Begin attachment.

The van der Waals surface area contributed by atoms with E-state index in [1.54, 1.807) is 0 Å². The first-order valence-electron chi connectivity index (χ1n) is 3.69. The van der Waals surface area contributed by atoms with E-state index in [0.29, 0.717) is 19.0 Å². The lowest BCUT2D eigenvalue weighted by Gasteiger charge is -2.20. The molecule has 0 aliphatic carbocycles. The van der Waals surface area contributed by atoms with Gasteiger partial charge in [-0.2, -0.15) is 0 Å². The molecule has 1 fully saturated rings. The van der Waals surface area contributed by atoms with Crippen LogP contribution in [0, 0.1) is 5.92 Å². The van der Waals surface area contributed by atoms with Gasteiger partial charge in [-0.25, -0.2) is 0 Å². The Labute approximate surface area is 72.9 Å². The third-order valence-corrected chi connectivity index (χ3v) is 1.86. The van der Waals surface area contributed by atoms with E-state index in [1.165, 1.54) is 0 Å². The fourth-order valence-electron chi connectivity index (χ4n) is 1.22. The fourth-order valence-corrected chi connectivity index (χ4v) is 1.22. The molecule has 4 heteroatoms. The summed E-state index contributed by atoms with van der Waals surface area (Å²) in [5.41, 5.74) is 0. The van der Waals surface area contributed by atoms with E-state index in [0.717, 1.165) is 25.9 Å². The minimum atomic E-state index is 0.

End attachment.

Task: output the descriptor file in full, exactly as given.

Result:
The van der Waals surface area contributed by atoms with E-state index in [1.54, 1.807) is 0 Å². The first-order valence-electron chi connectivity index (χ1n) is 3.69. The van der Waals surface area contributed by atoms with E-state index in [0.29, 0.717) is 19.0 Å². The lowest BCUT2D eigenvalue weighted by Gasteiger charge is -2.20. The molecule has 0 aliphatic carbocycles. The van der Waals surface area contributed by atoms with Gasteiger partial charge in [-0.2, -0.15) is 0 Å². The molecule has 1 fully saturated rings. The van der Waals surface area contributed by atoms with Crippen LogP contribution in [0, 0.1) is 5.92 Å². The van der Waals surface area contributed by atoms with Gasteiger partial charge in [-0.25, -0.2) is 0 Å². The Labute approximate surface area is 72.9 Å². The third-order valence-corrected chi connectivity index (χ3v) is 1.86. The van der Waals surface area contributed by atoms with E-state index in [1.165, 1.54) is 0 Å². The fourth-order valence-electron chi connectivity index (χ4n) is 1.22. The fourth-order valence-corrected chi connectivity index (χ4v) is 1.22. The molecule has 4 heteroatoms. The summed E-state index contributed by atoms with van der Waals surface area (Å²) in [5.41, 5.74) is 0. The van der Waals surface area contributed by atoms with E-state index in [0.717, 1.165) is 25.9 Å². The minimum atomic E-state index is 0.